Dialectic: From Abstracting Spirit to Paying Attention
The dialecticians of antiquity and the trivium are seldom called dialectians, but instead tend to be labeled philosophers, stoics, scholastics, and even rhetoricians. McLuhan (2006), like most scholars, identified the roots of dialectic in Socrates, Plato, and Aristotle. Socrates as dialectician was not interested in organizing knowledge eloquently but instead examining the status and nature of things (p. 45). Plato’s physis of being versus the emergent nomos of Heraclitus and the Sophists drives a wedge between that which is being represented and the representation that must make the case for what it describes. This wedge between status and eloquence did not take hold immediately, however, as the form of dialectic was still conveyed using the eloquent practices of the day:
- In the Cratylus, . . . Plato asserts the superior claims of dialectics [as opposed to grammar] for the same work [exegesis of the natural, linguistics, and literary world], but, as a philosopher who habitually employed the grammatical modes of poetry and myth to express this own most significant and esoteric teachings, he is far from confident that grammar can be or ought to be entirely superseded. Shortly afterwards, however, Aristotle established the nature of non-grammatical scientific method in the Posterior Analytics. His achievement bore no fruit until the twelfth century. Until the twelfth century, therefore, grammar reigned unrivaled as the prime mode of science, and, for the patristic period, of theology as well. (McLuhan, 2006, p. 18)
Dialectic, according to McLuhan, was vigorously practiced in the middle ages, but seldom given privilege over grammar or rhetoric—the middle ages were grammatical in emphasis (p. 106). McLuhan went so far as to say that Plato and Aristotle were "mere froth and verbage" (p. 56) in the middle ages, and that the vast majority of educated men at the time were influenced by Cicero and The Sophists, while Aristotle and Plato were important to only a handful of people (p. 64). Dialectics pushed grammar and rhetoric aside in the 12th century with the founding of modern universities and through the work of scholastics like Peter Abelard and Thomas Aquinas. McLuhan’s history points out, however, that these labels are points of emphasis, not totalizing terms. Abelard worked in the method of the grammarian—encyclopedic, gathering collected texts—even as he championed dialectics (p. 103). Dialecticians, from Socrates to Descartes, are defined not only by their quest for “the truth, the whole truth, and nothing but the truth,” (p. 53) but also by their distrust of, and distaste for, rhetoric.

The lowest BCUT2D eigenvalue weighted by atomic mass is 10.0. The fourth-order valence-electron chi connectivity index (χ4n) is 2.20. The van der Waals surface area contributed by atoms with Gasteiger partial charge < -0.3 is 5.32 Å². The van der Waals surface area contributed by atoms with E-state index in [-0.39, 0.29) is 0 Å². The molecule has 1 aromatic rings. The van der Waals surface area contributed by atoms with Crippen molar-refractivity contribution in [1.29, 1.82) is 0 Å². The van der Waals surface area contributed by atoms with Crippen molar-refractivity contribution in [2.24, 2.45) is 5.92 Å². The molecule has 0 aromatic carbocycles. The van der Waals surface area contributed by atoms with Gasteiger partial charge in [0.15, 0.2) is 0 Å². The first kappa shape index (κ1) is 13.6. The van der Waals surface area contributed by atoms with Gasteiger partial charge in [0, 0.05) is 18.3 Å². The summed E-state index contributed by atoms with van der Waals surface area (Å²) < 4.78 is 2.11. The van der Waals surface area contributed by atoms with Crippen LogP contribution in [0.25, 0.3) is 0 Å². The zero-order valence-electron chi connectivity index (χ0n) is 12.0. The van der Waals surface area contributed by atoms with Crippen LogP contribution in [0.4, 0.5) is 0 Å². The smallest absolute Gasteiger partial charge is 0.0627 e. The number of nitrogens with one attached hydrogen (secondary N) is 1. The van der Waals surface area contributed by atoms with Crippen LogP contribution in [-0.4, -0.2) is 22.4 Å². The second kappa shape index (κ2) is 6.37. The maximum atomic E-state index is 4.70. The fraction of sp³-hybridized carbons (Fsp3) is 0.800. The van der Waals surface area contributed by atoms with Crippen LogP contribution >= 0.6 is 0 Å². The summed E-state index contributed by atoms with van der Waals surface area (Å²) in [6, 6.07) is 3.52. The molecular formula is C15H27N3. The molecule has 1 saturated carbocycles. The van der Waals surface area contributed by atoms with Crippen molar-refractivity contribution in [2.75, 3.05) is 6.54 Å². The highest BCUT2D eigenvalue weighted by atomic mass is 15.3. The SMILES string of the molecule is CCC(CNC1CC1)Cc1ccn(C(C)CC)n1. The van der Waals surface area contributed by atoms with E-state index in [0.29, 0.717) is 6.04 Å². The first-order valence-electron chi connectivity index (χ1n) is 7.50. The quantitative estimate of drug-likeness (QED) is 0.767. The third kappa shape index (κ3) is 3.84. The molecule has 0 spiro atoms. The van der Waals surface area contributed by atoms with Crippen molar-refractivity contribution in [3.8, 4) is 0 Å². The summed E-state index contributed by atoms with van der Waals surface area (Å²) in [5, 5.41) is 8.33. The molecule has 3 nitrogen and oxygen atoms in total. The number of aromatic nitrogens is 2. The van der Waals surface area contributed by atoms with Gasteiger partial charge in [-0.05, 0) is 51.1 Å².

McLuhan (2006) argued that the spirit of scholasticism was misapplied in the 18th and 19th century as the “abstracting spirit,” which in turn influenced literary historians of the late 19th and early 20th century (p. 183). McLuhan, from his dissertation through to his final book, The Laws of Media: A New Science, aligned himself with the grammarians and rhetoricians, and against the dialecticians from Plato and Aristotle to Derrida and Ricouer. Without putting McLuhan’s negative baggage at the doorstep of 20th century philosophy and the multidisciplinary theory that has enriched rhetorical studies and English studies, we would like to simply (and obviously) acknowledge that there is valuable work in the dialectic tradition being done outside and inside the field of English studies. The trivium as storage device and heuristic, however, can be useful in clarifying why scholars like Katherine Hayles, Jacques Derrida, Deleuze and Guattari, and Jean Baudrillard might be sorted and stored under the category "dialectic" rather than "rhetoric," even though contemporary philosophy has increasingly sought to be embodied and practical. The engaged intellectual, as Martin Jay (1973) explained in the introduction to The Dialectical Imagination, is challenged to maintain critical distance from social problems even as he or she seeks to make a political and social difference: "The critical intellectual is in a sense less engagé when he [sic] is self-consciously partisan than when he adheres to the standards of integrity set by his craft" (p. xiv-xv). The dialectic tradition in the early 21st century has largely been subsumed by critical theory, critical thinking, and critical technological literacy—to name a few descendants—and can be seen at work in the technological skepticism of political theorist and philosopher Langdon Winner and clearly emphasized in Stuart Selber's (2004) "Technological Dramas: A Meta-Discourse Heuristic For Critical Literacy."